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'A systemic problem requires a systemic solution' | Montgomery County Council introduces resolution calling racism a public health crisis

Councilmembers unanimously backed the resolution, which will be voted on next week.

ROCKVILLE, Md. — During a meeting on Tuesday, the Montgomery County Council introduced a resolution that calls racism a public health crisis. 

In session Tuesday, councilmembers called the resolution a "first step" in addressing the root problem of racism in the community and the nation as a whole.

The resolution was introduced by Councilmember Will Jawando. In a letter to the Council's Chiefs of Staff, Jawando writes, "The resolution is tied to the social construct of race and how it affects our society. There is a biological basis to distinguish racial groups; instead, they see race as a social, cultural, and/or political construct wherein racism has real consequences on health and health disparities."

Disparities, he says, have been amplified by the coronavirus pandemic, which has hit Montgomery County particularly hard. The county has the second-highest number of cases in the state of Maryland.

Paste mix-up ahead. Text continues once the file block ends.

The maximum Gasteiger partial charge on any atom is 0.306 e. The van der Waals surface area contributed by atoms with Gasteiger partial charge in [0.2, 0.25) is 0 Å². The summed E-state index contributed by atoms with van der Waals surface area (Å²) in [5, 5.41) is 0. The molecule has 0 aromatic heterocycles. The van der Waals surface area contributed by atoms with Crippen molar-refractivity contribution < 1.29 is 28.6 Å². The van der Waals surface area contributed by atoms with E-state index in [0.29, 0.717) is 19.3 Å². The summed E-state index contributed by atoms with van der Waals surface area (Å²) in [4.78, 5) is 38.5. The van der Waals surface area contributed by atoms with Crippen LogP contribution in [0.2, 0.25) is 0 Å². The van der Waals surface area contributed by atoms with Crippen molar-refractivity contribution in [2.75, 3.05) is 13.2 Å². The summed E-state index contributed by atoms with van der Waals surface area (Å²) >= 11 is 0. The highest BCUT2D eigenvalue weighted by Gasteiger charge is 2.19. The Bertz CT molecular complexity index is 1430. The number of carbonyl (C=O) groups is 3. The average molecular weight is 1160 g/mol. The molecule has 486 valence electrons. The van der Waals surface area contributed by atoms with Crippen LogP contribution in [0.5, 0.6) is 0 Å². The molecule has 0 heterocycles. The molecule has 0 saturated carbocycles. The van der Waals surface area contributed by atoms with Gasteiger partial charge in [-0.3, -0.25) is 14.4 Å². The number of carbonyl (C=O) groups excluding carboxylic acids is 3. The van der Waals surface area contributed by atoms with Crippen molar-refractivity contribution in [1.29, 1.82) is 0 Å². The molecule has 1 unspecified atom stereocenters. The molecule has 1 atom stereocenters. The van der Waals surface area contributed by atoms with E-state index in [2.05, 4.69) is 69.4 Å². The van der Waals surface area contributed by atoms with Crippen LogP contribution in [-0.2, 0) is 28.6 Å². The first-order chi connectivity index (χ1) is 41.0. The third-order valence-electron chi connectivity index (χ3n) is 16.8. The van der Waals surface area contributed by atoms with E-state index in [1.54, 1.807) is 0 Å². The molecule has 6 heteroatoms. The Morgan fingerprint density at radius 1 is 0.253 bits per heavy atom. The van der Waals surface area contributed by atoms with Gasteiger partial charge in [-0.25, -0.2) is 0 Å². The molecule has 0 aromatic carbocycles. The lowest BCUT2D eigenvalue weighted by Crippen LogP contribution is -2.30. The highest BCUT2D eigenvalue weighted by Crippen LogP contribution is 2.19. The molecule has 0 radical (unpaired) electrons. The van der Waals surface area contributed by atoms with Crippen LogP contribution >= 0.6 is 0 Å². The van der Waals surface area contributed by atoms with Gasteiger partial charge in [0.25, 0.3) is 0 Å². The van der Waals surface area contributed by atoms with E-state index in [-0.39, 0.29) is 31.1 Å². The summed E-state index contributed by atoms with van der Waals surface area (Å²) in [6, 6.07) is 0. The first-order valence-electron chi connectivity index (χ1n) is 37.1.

During Tuesday's discussion, Jawando talked candidly about police violence and the deaths of Breonna Taylor and George Floyd, whose murder sparked outrage, protests and calls for change across the country.

"It's long past time we focus on the direct link to these deaths: Racism," Jowando said. 

The resolution calls on the Council to "commit to becoming an equity and social justice oriented organization" and will "further work to solidify alliances and partnerships with other organizations that are confronting racism and encourage other local, state, regional and national entities to recognize racism as a public health crisis," among other actions.

Other council members voiced their support for the resolution and noted that there is still much work to be done.

Councilmember Craig Rice spoke about his experience with racism as a father. He says recent incidents of police brutality have had a major impact on the younger generation.

"We've now broken the spirit of a generation who thought we were on the right track," he said.

Montgomery County Council is scheduled to vote on the Resolution on Tuesday, June 16.

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